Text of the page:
|a Calculated by multiplying the individually reported amount expected to be saved/gained per acre by the same individual's reported size of production acres affected and then summing the values. b Sum of the responses provided by leadership and community development Extension program participants. c Calculated by multiplying the amount expected to be saved/gained over the subsequent month by 12. d Sum of the total value identified within the three program areas studied.|
While the economic value gives us a starting figure for estimating the public value of the Extension programs under inquiry, limitations must be recognized. First, the economic value takes into account only one growing season for agriculture and natural resources program participants. The information provided in agriculture and natural resources county crop production meetings in Georgia often leads to a change in best management practice or the adoption of a new technology that will be implemented across many growing seasons; therefore, impact is expected to have effect beyond a single season. The economic value also is only a reporting by the individuals responding to the economic question; thus, it does not account for nonrespondents as missing data were not imputed. Furthermore, one should consider the indirect effects of information transfer when farmers share their knowledge gained with other farmers or consultants obtain information and share it with their clients. Therefore, not all individuals receiving information from the Extension programs studied were accounted for and thus the economic value underestimates actual public value and should be thought of as a lower bound estimate.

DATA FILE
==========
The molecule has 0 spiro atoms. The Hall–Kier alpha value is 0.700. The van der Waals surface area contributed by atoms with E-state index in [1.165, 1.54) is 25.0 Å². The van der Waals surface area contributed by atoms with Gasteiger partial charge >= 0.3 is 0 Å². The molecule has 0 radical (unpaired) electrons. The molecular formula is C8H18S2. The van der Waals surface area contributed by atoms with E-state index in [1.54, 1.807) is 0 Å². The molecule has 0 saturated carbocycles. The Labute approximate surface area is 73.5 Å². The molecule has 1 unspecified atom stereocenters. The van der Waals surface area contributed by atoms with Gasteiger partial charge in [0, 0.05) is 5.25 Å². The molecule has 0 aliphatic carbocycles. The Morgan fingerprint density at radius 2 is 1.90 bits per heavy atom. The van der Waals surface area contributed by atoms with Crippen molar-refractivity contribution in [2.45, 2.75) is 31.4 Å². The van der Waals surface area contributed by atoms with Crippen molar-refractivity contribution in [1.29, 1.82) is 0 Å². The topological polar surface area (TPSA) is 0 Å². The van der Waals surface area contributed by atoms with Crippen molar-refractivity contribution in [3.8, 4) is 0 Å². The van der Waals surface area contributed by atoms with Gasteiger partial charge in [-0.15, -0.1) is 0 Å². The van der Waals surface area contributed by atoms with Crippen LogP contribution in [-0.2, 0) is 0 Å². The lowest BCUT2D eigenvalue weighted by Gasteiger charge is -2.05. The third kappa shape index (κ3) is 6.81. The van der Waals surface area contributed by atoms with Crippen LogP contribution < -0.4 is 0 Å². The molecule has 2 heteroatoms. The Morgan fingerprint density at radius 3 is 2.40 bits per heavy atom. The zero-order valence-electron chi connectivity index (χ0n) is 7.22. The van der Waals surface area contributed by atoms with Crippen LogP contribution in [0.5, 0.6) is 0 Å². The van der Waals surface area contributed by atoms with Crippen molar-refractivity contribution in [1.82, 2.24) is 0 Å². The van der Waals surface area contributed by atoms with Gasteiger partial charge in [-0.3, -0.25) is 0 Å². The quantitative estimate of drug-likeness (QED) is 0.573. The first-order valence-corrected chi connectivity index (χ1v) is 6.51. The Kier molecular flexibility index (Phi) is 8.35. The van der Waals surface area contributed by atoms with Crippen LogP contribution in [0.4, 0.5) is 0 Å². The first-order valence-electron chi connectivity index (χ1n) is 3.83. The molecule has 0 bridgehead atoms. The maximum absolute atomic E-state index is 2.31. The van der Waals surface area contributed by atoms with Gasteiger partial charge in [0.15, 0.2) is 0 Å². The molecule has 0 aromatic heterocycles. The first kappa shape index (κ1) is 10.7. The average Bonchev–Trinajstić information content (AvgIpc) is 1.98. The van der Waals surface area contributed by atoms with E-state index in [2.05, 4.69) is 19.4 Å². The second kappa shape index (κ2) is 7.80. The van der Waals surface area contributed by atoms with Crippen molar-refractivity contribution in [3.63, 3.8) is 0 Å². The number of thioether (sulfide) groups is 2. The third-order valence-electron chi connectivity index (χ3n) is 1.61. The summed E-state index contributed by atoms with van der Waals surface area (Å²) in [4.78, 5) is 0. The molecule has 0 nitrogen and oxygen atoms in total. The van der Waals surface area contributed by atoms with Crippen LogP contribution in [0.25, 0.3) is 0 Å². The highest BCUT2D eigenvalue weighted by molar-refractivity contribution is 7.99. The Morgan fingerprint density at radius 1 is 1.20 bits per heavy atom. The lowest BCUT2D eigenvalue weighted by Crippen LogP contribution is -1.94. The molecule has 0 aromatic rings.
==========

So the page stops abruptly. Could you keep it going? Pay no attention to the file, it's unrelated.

In addition, the values associated with impact perceived by family and consumer sciences program participants do not acknowledge that the information likely will have a broader effect. Participants of family and consumer sciences programs often represent the influencer in a family unit. Therefore, the captured adopted behavior or knowledge gained is restricted to the effect on the participant and does not reflect the change in condition of other family members/dependents in the immediacy and over time.